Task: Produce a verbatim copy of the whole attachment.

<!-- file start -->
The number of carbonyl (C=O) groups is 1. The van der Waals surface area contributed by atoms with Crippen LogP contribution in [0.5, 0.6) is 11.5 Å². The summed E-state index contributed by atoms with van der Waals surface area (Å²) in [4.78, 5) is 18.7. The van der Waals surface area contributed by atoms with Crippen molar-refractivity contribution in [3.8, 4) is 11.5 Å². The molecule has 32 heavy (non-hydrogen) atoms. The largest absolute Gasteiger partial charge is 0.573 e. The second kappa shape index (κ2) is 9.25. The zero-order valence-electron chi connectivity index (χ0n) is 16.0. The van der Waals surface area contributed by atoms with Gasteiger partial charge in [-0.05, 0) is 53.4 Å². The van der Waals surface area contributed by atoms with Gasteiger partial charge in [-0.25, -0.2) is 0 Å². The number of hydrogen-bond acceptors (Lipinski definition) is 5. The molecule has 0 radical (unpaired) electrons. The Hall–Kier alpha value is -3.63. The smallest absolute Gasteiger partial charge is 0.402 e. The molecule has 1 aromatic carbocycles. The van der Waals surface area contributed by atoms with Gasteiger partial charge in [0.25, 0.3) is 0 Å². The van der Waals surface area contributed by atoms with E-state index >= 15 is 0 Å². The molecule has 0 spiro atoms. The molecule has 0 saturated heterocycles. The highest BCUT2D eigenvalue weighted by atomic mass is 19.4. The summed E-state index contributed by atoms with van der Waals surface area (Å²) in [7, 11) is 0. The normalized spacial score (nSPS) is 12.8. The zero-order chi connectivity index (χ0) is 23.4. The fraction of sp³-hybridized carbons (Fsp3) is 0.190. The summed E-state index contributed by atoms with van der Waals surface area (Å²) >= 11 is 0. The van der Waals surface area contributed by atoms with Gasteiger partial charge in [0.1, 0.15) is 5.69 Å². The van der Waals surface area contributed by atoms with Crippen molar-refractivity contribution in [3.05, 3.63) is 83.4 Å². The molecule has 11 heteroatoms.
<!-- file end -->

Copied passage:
The number of carbonyl (C=O) groups is 1. The van der Waals surface area contributed by atoms with Crippen LogP contribution in [0.5, 0.6) is 11.5 Å². The summed E-state index contributed by atoms with van der Waals surface area (Å²) in [4.78, 5) is 18.7. The van der Waals surface area contributed by atoms with Crippen molar-refractivity contribution in [3.8, 4) is 11.5 Å². The molecule has 32 heavy (non-hydrogen) atoms. The largest absolute Gasteiger partial charge is 0.573 e. The second kappa shape index (κ2) is 9.25. The zero-order valence-electron chi connectivity index (χ0n) is 16.0. The van der Waals surface area contributed by atoms with Gasteiger partial charge in [-0.05, 0) is 53.4 Å². The van der Waals surface area contributed by atoms with Gasteiger partial charge in [-0.25, -0.2) is 0 Å². The number of hydrogen-bond acceptors (Lipinski definition) is 5. The molecule has 0 radical (unpaired) electrons. The Hall–Kier alpha value is -3.63. The smallest absolute Gasteiger partial charge is 0.402 e. The molecule has 1 aromatic carbocycles. The van der Waals surface area contributed by atoms with Gasteiger partial charge in [0.25, 0.3) is 0 Å². The van der Waals surface area contributed by atoms with E-state index >= 15 is 0 Å². The molecule has 0 spiro atoms. The molecule has 0 saturated heterocycles. The highest BCUT2D eigenvalue weighted by atomic mass is 19.4. The summed E-state index contributed by atoms with van der Waals surface area (Å²) in [7, 11) is 0. The normalized spacial score (nSPS) is 12.8. The zero-order chi connectivity index (χ0) is 23.4. The fraction of sp³-hybridized carbons (Fsp3) is 0.190. The summed E-state index contributed by atoms with van der Waals surface area (Å²) >= 11 is 0. The van der Waals surface area contributed by atoms with Gasteiger partial charge in [0.1, 0.15) is 5.69 Å². The van der Waals surface area contributed by atoms with Crippen molar-refractivity contribution in [3.05, 3.63) is 83.4 Å². The molecule has 11 heteroatoms.